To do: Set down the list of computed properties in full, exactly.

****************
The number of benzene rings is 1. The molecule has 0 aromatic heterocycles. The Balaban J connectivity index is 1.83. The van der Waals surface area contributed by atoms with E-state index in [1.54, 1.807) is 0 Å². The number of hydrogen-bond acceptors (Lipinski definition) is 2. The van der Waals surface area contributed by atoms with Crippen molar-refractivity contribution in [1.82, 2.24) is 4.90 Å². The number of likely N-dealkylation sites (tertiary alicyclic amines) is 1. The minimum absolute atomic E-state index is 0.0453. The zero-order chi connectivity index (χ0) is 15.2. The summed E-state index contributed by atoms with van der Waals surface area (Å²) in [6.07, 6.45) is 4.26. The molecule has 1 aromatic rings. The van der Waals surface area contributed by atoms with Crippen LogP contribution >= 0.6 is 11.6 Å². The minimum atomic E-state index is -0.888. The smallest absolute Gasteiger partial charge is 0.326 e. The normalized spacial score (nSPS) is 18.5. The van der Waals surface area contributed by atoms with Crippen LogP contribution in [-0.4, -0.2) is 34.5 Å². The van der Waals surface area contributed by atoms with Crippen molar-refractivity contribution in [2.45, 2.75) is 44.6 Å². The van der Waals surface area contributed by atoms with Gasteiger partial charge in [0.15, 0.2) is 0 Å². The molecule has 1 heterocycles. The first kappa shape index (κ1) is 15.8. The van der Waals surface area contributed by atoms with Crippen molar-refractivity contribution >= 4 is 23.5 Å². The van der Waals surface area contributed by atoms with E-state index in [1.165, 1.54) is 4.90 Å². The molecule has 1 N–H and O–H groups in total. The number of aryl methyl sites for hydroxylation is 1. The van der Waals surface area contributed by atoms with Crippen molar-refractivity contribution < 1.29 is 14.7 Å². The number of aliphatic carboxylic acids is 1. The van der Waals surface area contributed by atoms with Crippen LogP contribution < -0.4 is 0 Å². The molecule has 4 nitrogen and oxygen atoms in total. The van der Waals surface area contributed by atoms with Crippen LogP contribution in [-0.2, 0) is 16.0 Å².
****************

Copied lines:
The number of benzene rings is 1. The molecule has 0 aromatic heterocycles. The Balaban J connectivity index is 1.83. The van der Waals surface area contributed by atoms with E-state index in [1.54, 1.807) is 0 Å². The number of hydrogen-bond acceptors (Lipinski definition) is 2. The van der Waals surface area contributed by atoms with Crippen molar-refractivity contribution in [1.82, 2.24) is 4.90 Å². The number of likely N-dealkylation sites (tertiary alicyclic amines) is 1. The minimum absolute atomic E-state index is 0.0453. The zero-order chi connectivity index (χ0) is 15.2. The summed E-state index contributed by atoms with van der Waals surface area (Å²) in [6.07, 6.45) is 4.26. The molecule has 1 aromatic rings. The van der Waals surface area contributed by atoms with Crippen LogP contribution >= 0.6 is 11.6 Å². The minimum atomic E-state index is -0.888. The smallest absolute Gasteiger partial charge is 0.326 e. The normalized spacial score (nSPS) is 18.5. The van der Waals surface area contributed by atoms with Crippen LogP contribution in [-0.4, -0.2) is 34.5 Å². The van der Waals surface area contributed by atoms with Crippen molar-refractivity contribution in [2.45, 2.75) is 44.6 Å². The van der Waals surface area contributed by atoms with Gasteiger partial charge in [0.15, 0.2) is 0 Å². The molecule has 1 heterocycles. The first kappa shape index (κ1) is 15.8. The van der Waals surface area contributed by atoms with Crippen molar-refractivity contribution >= 4 is 23.5 Å². The van der Waals surface area contributed by atoms with E-state index in [1.165, 1.54) is 4.90 Å². The molecule has 1 N–H and O–H groups in total. The number of aryl methyl sites for hydroxylation is 1. The van der Waals surface area contributed by atoms with Crippen molar-refractivity contribution < 1.29 is 14.7 Å². The number of aliphatic carboxylic acids is 1. The van der Waals surface area contributed by atoms with Crippen LogP contribution < -0.4 is 0 Å². The molecule has 4 nitrogen and oxygen atoms in total. The van der Waals surface area contributed by atoms with Crippen LogP contribution in [-0.2, 0) is 16.0 Å².